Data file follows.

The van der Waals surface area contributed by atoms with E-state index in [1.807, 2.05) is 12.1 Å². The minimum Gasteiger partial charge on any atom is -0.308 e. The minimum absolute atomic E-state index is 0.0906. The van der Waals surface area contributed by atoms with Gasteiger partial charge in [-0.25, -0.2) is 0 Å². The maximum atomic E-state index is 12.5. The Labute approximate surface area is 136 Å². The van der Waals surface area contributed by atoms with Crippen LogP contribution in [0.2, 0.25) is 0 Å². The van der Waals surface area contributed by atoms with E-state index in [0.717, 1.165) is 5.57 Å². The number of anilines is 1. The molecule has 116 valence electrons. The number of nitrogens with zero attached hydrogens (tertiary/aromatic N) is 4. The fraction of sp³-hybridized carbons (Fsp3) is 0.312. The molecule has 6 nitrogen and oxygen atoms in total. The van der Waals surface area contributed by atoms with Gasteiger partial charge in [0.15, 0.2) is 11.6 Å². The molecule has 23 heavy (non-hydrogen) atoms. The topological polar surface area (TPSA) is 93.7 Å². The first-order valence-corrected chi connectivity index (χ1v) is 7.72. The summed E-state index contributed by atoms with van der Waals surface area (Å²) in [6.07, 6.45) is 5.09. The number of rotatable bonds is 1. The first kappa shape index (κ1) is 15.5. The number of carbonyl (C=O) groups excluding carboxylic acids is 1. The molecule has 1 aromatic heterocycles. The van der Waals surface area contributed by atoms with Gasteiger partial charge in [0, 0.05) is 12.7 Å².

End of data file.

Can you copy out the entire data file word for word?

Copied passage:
The van der Waals surface area contributed by atoms with E-state index in [1.807, 2.05) is 12.1 Å². The minimum Gasteiger partial charge on any atom is -0.308 e. The minimum absolute atomic E-state index is 0.0906. The van der Waals surface area contributed by atoms with Gasteiger partial charge in [-0.25, -0.2) is 0 Å². The maximum atomic E-state index is 12.5. The Labute approximate surface area is 136 Å². The van der Waals surface area contributed by atoms with Crippen LogP contribution in [0.2, 0.25) is 0 Å². The van der Waals surface area contributed by atoms with E-state index in [0.717, 1.165) is 5.57 Å². The number of anilines is 1. The molecule has 116 valence electrons. The number of nitrogens with zero attached hydrogens (tertiary/aromatic N) is 4. The fraction of sp³-hybridized carbons (Fsp3) is 0.312. The molecule has 6 nitrogen and oxygen atoms in total. The van der Waals surface area contributed by atoms with Gasteiger partial charge in [0.15, 0.2) is 11.6 Å². The molecule has 23 heavy (non-hydrogen) atoms. The topological polar surface area (TPSA) is 93.7 Å². The first-order valence-corrected chi connectivity index (χ1v) is 7.72. The summed E-state index contributed by atoms with van der Waals surface area (Å²) in [6.07, 6.45) is 5.09. The number of rotatable bonds is 1. The first kappa shape index (κ1) is 15.5. The number of carbonyl (C=O) groups excluding carboxylic acids is 1. The molecule has 1 aromatic heterocycles. The van der Waals surface area contributed by atoms with Gasteiger partial charge in [0, 0.05) is 12.7 Å².